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At length he stopped, panting.

"A friend of mine, Missirie," repeated Sir
Colin. "He will take his breakfast with
me, and will most probably dine with me
also." Then, drawing his guest nearer to
the public room, the general cast back one
look towards the discomfited, appalled, almost
petrified proprietor. "You see, Missirie,"
he explained; " Dimitri is the other bed!"

It is hardly necessary to explain at length
that Dimitri received compensation in lieu of
breakfast, that Sir Colin slept, that night,
in a single-bedded room. Pera rang with
the adventure, but Missirie's power was
scarcely shaken. Every one felt that his
defeat was an achievement of individual
genius, not to be imitated or repeated; and
few travellers were disposed to enter the
lists against a man of such determination
and resource. Afterwards, I am inclined to
think, he even increased the stringency of
his rule over the polloi; and there were
some officers, known commonly as the
contingent remainders, who seemed to be, in an
especial manner, the victims of his tyranny.
I heard one of them say that he'd be dashed
if he'd stand it; but the spirit excited no
answering enthusiasm among those whom he
addressed. It was not followed by action,
save on the part of Missirie himself, who, it
was whispered the next morning, committed
the speaker to a double-bedded room.

To a peaceable and quietly-disposed person,
like the writer of this article, the Hotel d'
Angleterre was a very pleasant place,
illustrating all the advantages that Dr. Johnson
or any one else could seek for as the peculiar
traits of an absolute government. There
were many such advantages. Every ukase
issued by Missirie, even if dictated by too
great lust of power, was directed towards
the comfort and welfare of his subjects. His
separatist policy, in particular, broke up all
those little knots and cliques in which
Englishmen so much delight, and rendered table
conversation less noisy and more general. It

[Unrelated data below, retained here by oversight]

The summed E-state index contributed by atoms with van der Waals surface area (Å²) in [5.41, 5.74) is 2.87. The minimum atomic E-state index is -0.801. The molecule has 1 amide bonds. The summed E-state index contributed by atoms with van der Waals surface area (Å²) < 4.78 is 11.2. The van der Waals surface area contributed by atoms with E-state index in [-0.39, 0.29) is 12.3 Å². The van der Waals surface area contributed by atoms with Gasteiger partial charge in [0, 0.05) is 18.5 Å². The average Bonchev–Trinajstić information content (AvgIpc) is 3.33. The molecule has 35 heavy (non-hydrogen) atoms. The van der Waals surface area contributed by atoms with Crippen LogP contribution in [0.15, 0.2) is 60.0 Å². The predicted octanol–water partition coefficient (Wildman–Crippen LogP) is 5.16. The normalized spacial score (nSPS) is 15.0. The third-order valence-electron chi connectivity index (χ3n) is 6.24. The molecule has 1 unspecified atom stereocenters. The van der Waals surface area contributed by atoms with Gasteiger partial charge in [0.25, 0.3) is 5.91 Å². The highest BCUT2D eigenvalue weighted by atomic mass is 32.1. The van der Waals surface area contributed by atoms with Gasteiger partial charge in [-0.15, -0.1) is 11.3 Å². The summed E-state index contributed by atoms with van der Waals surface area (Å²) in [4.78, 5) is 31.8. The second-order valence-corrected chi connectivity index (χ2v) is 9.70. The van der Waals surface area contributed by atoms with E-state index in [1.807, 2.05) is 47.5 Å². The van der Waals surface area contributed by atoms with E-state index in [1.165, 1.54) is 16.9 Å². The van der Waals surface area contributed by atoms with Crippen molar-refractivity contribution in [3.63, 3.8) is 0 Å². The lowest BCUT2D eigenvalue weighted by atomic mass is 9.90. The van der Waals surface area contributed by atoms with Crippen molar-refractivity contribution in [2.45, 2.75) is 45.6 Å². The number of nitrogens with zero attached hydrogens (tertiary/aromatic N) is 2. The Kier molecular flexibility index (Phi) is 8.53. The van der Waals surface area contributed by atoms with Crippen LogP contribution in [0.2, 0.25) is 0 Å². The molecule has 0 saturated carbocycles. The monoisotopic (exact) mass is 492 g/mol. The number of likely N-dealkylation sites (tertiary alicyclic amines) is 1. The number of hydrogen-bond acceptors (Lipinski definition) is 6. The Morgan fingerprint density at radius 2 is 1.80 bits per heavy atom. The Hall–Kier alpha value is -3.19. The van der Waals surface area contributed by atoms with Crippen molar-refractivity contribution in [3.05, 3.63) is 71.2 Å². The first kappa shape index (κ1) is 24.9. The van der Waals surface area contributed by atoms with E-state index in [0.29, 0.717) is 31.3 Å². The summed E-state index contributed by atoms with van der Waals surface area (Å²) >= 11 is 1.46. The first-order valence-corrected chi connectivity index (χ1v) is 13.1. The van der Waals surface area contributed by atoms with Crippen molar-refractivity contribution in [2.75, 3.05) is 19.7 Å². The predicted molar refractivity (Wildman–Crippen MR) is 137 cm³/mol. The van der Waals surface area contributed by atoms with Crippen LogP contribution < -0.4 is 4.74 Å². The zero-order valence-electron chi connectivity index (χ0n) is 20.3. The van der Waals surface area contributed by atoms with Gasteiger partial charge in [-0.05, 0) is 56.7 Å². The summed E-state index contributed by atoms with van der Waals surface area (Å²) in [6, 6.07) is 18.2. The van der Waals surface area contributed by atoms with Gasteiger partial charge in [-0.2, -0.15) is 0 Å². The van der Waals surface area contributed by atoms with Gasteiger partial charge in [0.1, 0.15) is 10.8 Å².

also tended indirectly to prevent excessive
drinking, of which the autocrat, not without
reason, had great fear and abhorrence. Tipsy
men are often quarrelsome, and Missirie's is
a quiet and orderly house. Once, it is said,
a traveller who was primed with champagne,
and whose candour was greater than his
discretion, directed the attention of the company
to two general officers who were seated
opposite him, and publicly intimated that one of
them was a blundering old humbug, and the
other a Judas Iscariot. People were beginning
to lose their awe of general officers in
those days, but still this speech produced a
scene, and had the effect of hastening coffee
for the future. It was not without its
influence, perhaps, in developing the tone of
authority which Missirie found it expedient
to assume in order to keep within bounds the
heterogeneous gathering of guests in his house
and at his table. Round that table might be
seen men of all classesgenerals and
subalterns, middies and post captains, tourists,
speculators, authors. There might be seen
men whose chances of action had been suffered
to evaporate; and men whose deeds had
become an imperishable part of their country's
glory. Conspicuous among the habitu├ęs, I
remember the calm features and thoughtful
brow of Colonel Ballard, the defender of
Silistria, the brave and sagacious soldier,
I'homme sans peur et sans reproche, whose
share in one of the most glorious struggles
of the war is scarcely known, because of that
struggle he was himself the chronicler. Afterwards,
in the campaign under the Caucasus,
by his watchful care over the comfort and
well-being of his men, he contributed, more
than any one else has ever done, to impress
the common Turks with respect and affection
for an Englishman.

Thanks, probably, to the despotic government,
there was no lack of ladies at
Missirie's. There was one, of ample person and
stately presence, who deserves especial
mention. She would be content with no less
homage than that every gentleman should
daily rise from his seat in her sole and
individual honour. To this end, she would calmly
witness the collective departure of all rival
or companion deities; and then, when the
last rustle of a silk dress had ceased in the
outer room, and when the lords of creation,
were again cosily settled in their chairs,
she would make a solemn noise in her throat,
would look around her, would slowly lift
herself to a height of nearly six feet, and would
commence her progress to the door. Somebody
her son, or brother, or husbandused
to follow her as far as the hall, and then
return to his wine. Of course we all stood
up to witness the ceremonial. The chief
performer reminded me of my sister's governess,
who was pronounced, long years ago, by
a gipsy fortune-teller, to be a comfortable
lady, with grand thoughts.

The Hotel d' Angleterre must be a dull
place now, affording shelter only to a few
tourists, or to stranded commissioners, sick
of inaction and longing for home. Probably
single-bedded rooms may be obtained, even,
by those who are not highly-favoured guests;
probably the once rigorous discipline is in
many points relaxed. But the proprietor
has shown powers of governing which
discourage the belief that he will acquiesce
tamely in the changethat he will fold his
hands and say " Ichabod " with resignation.
A troubled future is impending over Turkey,
and a time may come when the vigour and
astuteness of Missirie Pasha shall determine
the current of her destiny.

I PROMISE TO PAY.

IN the lives of journals and magazines, as
in those of more important entities, it is well
to look back occasionally, and see what has